Installing the cable and outdoor choke
I bought a 1,000 foot spool of RG-6, quad shielded CATV cable, direct burial
style, and a Thomas & Betts "Snap-n-Seal" installation tool and "F" connector
kit. In retrospect, I wish I had not gone with quad shielded direct burial cable
but instead had bought normal flooded RG-6.
The problem with quad shielded cable is that the F
connectors are difficult to install compared with standard RG-6. This is due to
the cable and connector design. F connectors have an inner stepped cylinder that
slides between the center conductor insulation and the shield, expanding the
outer layers of the cable as the connector is slid into place.
The drawings below are from the Snap-n-seal patent
application. Part 30 is the inner cylinder.
In the complete cross sectional drawing below, the
cable enters from the right side, with the inner cylinder (30) fitting between
the inner foil and the inner braid. Part 60 is the plastic compression sleeve,
which is detached from the connector during installation. Part 14b is an O-ring
to seal the connector from moisture.
The figure below shows the connector with the plastic
compression sleeve (60) detached and ready to be slid forward into the connector
body. (A special tool is used for this purpose.) When slid into the connector
body, the plastic compression sleeve forces the expanded coax layers against the
inner sleeve (30) thus making tight 360 degree connection of the shield to the
A quad shielded cable has four shields, hence the name.
- Inner foil (adhesive bonded to the center conductor
- Inner braid
- Outer foil
- Outer braid
Over the outer braid is a thin transparent film and then
the jacket. The inner cylinder of an RG-6 QS F connector slides between shields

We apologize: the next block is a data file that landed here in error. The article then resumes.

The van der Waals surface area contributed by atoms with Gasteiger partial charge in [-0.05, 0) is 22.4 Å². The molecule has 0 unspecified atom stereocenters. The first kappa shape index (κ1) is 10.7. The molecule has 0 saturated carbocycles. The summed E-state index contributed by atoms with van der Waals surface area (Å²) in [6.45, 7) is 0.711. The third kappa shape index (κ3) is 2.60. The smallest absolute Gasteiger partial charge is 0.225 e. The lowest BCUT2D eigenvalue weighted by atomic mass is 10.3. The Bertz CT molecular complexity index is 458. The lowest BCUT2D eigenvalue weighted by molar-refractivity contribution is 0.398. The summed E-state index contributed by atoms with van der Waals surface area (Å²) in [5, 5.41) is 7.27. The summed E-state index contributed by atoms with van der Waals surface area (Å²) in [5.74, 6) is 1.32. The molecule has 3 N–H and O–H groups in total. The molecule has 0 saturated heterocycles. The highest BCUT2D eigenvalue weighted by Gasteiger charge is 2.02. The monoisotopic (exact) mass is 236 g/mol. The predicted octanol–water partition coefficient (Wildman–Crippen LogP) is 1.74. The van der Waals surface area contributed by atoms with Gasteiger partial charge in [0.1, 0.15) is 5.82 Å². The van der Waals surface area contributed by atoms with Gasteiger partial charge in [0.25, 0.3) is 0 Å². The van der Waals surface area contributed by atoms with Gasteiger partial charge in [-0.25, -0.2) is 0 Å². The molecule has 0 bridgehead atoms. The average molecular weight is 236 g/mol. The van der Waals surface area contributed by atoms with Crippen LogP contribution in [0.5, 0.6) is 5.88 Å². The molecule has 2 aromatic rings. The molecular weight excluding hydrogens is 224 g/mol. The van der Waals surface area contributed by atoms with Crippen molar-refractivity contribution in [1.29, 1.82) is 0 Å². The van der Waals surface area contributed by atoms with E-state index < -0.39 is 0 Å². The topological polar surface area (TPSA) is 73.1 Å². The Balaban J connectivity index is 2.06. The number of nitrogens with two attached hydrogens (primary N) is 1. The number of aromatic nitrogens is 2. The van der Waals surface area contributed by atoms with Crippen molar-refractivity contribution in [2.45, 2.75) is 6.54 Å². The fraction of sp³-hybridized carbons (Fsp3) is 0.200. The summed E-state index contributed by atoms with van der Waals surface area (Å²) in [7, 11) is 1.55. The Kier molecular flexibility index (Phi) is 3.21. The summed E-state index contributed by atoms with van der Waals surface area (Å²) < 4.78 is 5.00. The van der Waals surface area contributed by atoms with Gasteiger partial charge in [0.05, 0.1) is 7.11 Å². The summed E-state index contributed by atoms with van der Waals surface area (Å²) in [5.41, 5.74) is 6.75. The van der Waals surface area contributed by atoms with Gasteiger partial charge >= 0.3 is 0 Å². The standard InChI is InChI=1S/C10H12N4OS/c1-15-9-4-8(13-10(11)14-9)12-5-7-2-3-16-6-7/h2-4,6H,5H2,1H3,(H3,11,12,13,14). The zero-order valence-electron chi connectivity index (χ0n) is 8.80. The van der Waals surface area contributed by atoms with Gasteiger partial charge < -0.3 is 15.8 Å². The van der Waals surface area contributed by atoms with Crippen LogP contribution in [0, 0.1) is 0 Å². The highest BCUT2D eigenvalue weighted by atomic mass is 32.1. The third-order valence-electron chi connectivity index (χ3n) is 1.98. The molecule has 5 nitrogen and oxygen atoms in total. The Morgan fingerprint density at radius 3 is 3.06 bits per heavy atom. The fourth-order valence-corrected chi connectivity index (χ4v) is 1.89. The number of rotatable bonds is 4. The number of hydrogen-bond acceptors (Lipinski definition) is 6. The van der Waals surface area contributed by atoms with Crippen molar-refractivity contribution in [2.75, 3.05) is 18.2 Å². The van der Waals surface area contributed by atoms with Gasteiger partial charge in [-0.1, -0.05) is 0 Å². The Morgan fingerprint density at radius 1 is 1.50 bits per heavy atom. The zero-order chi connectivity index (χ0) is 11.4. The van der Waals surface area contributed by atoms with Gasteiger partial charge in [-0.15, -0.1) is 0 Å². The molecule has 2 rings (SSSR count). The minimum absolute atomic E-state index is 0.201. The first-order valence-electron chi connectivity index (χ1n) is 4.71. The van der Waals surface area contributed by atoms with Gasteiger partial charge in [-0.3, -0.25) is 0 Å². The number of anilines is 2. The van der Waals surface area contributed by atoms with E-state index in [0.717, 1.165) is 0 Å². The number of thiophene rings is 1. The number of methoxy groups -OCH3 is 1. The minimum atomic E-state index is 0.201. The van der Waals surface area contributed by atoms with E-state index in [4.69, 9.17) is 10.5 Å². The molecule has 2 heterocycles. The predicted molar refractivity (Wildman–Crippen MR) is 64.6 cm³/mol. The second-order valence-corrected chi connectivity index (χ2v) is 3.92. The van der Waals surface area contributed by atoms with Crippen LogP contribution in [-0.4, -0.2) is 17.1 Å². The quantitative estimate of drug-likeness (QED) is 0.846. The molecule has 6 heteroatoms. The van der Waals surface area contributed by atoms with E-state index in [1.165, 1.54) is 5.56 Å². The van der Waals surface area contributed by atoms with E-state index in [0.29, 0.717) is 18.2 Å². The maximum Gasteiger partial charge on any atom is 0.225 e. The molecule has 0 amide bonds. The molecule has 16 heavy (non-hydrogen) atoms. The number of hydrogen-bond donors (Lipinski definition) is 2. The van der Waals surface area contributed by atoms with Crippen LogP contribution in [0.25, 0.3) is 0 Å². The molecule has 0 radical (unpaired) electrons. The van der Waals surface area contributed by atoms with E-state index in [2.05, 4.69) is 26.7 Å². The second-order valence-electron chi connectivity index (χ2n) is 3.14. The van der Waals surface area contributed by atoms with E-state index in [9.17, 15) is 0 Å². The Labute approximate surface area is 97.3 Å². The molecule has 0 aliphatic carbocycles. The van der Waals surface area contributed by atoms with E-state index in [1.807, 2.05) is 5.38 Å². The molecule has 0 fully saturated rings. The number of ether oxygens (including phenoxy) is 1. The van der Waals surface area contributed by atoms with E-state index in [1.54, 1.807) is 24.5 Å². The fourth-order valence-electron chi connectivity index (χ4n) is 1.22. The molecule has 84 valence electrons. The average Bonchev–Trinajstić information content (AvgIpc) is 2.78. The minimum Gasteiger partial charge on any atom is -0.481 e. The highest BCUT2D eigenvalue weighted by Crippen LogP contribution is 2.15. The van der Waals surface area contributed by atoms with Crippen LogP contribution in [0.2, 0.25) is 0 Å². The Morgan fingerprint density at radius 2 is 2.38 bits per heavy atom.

1 and 2, i.e., between the inner foil and the inner braid. (The inner
foil is adhesively bonded to the center conductor insulation and cannot easily
be removed.) When the F connector is slid onto the cable, the inner cylinder has
to expand the inner braid, the outer foil, the outer braid, the clear film and,
finally, the jacket. Forcing the F connector onto the cable sufficiently far to
be properly seated is extremely difficult, even when the cable is prepared with
the correct tools and to the correct dimension. (Quad shielded cable has a
slightly larger outer diameter than standard RG-6. It's important to use a
RG-6QS connector, or a "universal" connector suitable for all forms of RG-6.)
Why go with RG-6 CATV cable? First, it's readily available
in direct burial construction, unlike RG-58. Second, it's relatively
inexpensive. Third, properly installed, F connectors are weather resistant. (And
the T&B Snap-n-seal connectors are excellent in this regard.) That the cable is
75 ohms impedance instead of 50 is not material for an active antenna. One other
difference is that most RG-6 cable has a copper plated steel center conductor.
This increases the DC resistance and loss at lower frequencies. These
concerns are more theoretical than practical unless your coax run is extremely
In addition to relying upon the weatherproof nature of the
Snap-n-seal connector, I also used a length of 1/2 inch adhesive lined heat
To bury the coaxial cable, I use a lawn edging tool. It cuts a narrow slit in
the soil, which I enlarge slightly by working the tool back and forth. I cut
perhaps 10 feet (3 m) of slit at a time and push cable into it.